Acupuncture treatment for depression during pregnancy

Manber et al in Stanford University in USA conducted a randomized controlled trial to investigate the efficacy of acupuncture in treating depression during pregnancy. 15 pregnant women who were diagnosed depression. The diagnosis met the criteria “Diagnostic and Statistical Manual of Mental Disorders (Fourth Edition) critieria for major depressive disorder. They were divided into three groups: specific acupuncture for depression group (52 patients), control non specific acupuncture group (49 patients) and massage group (49 patients). The treatments lasted 8 weeks with 12 sessions. Result showed that women who received acupuncture specific for depression had a greater rate of decrease in symptom severity and a greater response rate compared with the control groups (nonspecific acupuncture and massage groups). There was no significant difference between non specific acupuncture and massage groups. Their conclusion is that the short acupuncture in symptom reduction and a response rate for depression is comparable to those observed in standard depression treatments of similar length and could be a viable treatment option for depression during pregnancy.

Moxibustion at BL67 acupuncture point helps turn foetus around

Babies born in a breech position, the unfavoured position have an increased risk of birth complications. To minimise these risks, caesarean section deliveries have increased which results in health risks to the mother and baby and increased costs to health services. Strategies to promote normal birth are encouraged. Moxubustion at acupuncture points were used as one of the methods to correct foetal breech position. Recently Vas J et al reported a clinical trial of correcting foetal breech position to evaluate the conventional acupuncture point BL67 compared with SP1. There were 406 low-risk pregnant women with a fetus in breech presentation confirmed by ultrasound. The gestational age was range 33-35 weeks. These women were allocated into three groups: moxibustion at point BL67 plus usual care, moxibustion at SP1-a non specific acupuncture point plus usual care and usual care group alone. The results showed that 58.1% of the full-term presentations were cephalic (the correct position of birth) in moxibustion at point BL67 group, the highest in the three groups. There were no severe adverse effects found during the treatments. From this study, the authors concluded that moxibustion at acupuncture point BL67 is effective and safe approach to correct foetal breech position used between 33-35 weeks of pregnancy.

Reducing obesity is beneficial for pregnancy

Obesity is a major health problem. A recent survey showed that about a fourth of population is obese. About 50% of women in reproductive age are either overweight or obese. Obesity increases risk of maternal and fetal complications. About 20-40% women gain excessive weight during pregnancy. The maternal complications linked to obesity include miscarriage, hypertension, gestational diabetes, infection, caesarean section, instrumental and traumatic deliveries, wound infection and endometriosis. The fetal risks related to maternal obesity include stillbirths, neonatal deaths, preterm birth, congenital abnormalities and childhood obesity etc. Weight management during pregnancy need to have extra care, because reduction in weight gain or weight loss may be beneficial, but the weight loss itself or the interventions may potentially harm to the mother or bay. To evaluate the effectiveness of dietary and lifestyle interventions in reducing or preventing obesity in pregnancy and assess the beneficial and adverse effects of the interventions on obstetric, fetal and neonatal outcomes, Thagaratinam S et al did a systematic review. They searched database from 1950 to March 2011. There were 88 studies involving 182139 women. They found that weight management interventions in pregnancy significantly reduced hypertension during pregnancy and gestational diabetes. It also reduced preterm birth and should dystocia. Adverse effects were low. They concluded that weight management reduced weight gain during pregnancy. Dietary interventions were the most effective way to reduce weight gain in pregnancy and the risk of gestational hypertension and diabetes and shoulder dystocia. There were no adverse effects from dietary management.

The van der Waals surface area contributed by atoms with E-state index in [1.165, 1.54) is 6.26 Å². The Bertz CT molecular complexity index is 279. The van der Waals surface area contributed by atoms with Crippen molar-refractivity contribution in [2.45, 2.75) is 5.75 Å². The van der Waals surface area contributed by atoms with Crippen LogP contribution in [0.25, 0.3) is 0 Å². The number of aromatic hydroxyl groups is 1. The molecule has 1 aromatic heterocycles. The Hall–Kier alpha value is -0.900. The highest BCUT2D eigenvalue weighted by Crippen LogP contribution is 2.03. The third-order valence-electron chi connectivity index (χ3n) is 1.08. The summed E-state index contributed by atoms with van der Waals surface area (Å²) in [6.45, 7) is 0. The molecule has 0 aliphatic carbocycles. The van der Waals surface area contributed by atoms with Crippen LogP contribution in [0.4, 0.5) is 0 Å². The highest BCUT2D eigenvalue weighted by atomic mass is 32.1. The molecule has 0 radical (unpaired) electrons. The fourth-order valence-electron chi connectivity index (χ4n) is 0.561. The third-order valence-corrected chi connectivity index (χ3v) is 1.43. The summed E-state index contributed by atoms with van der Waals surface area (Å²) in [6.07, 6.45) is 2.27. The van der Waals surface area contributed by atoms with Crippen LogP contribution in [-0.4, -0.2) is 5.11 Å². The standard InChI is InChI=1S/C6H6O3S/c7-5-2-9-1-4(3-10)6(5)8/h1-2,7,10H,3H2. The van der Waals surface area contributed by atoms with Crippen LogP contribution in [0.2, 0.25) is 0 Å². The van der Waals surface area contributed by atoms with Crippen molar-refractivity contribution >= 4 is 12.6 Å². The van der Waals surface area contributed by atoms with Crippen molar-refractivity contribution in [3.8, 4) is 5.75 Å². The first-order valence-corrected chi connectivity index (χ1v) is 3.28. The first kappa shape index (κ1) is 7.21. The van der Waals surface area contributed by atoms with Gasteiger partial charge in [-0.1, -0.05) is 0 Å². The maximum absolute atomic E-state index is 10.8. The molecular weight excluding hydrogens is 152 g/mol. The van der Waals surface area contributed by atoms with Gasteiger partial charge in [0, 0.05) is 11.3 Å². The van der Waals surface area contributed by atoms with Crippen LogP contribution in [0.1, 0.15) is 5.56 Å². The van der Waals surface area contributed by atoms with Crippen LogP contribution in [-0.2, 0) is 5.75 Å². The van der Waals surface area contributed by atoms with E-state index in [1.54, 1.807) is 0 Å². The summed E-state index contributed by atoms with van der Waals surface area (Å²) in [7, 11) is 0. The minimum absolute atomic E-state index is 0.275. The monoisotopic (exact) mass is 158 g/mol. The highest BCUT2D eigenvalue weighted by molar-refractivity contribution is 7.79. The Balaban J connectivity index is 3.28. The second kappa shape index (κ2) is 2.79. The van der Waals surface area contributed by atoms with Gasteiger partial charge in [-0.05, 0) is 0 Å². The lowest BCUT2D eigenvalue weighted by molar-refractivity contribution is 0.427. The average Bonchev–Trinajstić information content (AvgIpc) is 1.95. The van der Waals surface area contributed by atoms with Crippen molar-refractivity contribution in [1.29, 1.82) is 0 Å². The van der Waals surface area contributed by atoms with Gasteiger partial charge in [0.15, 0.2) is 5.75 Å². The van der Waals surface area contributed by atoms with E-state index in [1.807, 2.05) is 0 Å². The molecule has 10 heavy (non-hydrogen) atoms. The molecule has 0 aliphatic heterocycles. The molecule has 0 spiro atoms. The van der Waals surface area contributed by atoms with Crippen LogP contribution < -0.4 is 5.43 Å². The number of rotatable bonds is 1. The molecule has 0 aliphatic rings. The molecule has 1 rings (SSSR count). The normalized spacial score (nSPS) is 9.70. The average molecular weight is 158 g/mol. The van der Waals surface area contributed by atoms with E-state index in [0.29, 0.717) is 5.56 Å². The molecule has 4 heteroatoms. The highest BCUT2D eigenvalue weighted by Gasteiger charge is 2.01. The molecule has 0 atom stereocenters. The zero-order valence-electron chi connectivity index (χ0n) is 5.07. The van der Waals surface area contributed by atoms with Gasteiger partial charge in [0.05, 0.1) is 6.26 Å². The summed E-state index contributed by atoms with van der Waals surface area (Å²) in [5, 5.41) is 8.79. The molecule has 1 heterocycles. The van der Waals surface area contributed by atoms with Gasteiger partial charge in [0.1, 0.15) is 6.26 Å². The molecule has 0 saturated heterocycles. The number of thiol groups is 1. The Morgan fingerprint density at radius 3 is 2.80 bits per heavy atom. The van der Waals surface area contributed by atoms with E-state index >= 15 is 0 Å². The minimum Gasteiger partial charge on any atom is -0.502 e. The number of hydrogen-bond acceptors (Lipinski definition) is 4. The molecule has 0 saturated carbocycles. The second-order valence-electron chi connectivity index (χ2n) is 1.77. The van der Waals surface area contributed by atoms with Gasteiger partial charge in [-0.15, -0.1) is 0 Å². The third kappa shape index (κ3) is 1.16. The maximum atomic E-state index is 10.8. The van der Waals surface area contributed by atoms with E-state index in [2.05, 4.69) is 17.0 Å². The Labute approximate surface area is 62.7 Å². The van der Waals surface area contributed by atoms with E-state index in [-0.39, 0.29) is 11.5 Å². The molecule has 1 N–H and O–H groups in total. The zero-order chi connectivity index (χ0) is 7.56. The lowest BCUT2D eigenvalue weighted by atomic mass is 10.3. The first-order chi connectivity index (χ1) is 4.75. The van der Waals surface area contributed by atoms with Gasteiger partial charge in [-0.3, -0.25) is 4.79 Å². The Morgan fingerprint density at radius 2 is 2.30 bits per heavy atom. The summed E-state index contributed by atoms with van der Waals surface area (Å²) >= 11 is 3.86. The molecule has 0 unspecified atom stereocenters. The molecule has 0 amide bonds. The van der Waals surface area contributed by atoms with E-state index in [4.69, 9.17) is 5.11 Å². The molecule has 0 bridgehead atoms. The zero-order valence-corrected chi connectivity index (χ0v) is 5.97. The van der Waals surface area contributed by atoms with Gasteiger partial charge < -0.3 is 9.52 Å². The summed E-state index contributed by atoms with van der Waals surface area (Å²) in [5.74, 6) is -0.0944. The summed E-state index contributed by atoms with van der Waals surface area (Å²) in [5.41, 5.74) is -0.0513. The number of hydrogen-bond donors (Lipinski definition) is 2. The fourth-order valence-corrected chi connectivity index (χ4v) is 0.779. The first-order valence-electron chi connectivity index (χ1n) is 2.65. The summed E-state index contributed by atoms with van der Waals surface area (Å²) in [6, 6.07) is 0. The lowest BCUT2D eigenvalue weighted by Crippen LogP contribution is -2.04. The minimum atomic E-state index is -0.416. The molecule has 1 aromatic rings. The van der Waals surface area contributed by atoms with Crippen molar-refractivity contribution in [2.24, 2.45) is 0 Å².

References
Thangaratinam S et al Health Technol Assess (2012) 16:1-192
Nina Knoening et al Ata Obstet Gynecol Scand (2004) 83:246-250
Carisson et al J Pain Symptom Manage (2000) 20:273-9
Peng T et al Chin J Integr Med (2010) 16:234-8
Hamidzadeh A et al J Midwifery Womens Health (2012) 57:133-8
Liu YL and Jin ZG Zhongguo Zhen Jiu (2012) 32:409-12
Ma W et al Complement Ther Med (2011) 19 Suppl 1:S13-8
Manber R et al Obstet Gynecol (2010) 115:511-20
Vas J et al Acupunct Med (2013) 31:31-8
BJOG (2014) Feb11 doi:10.1111/1471-0528.12618
http://www.whittington.nhs.uk/default.asp?c=4243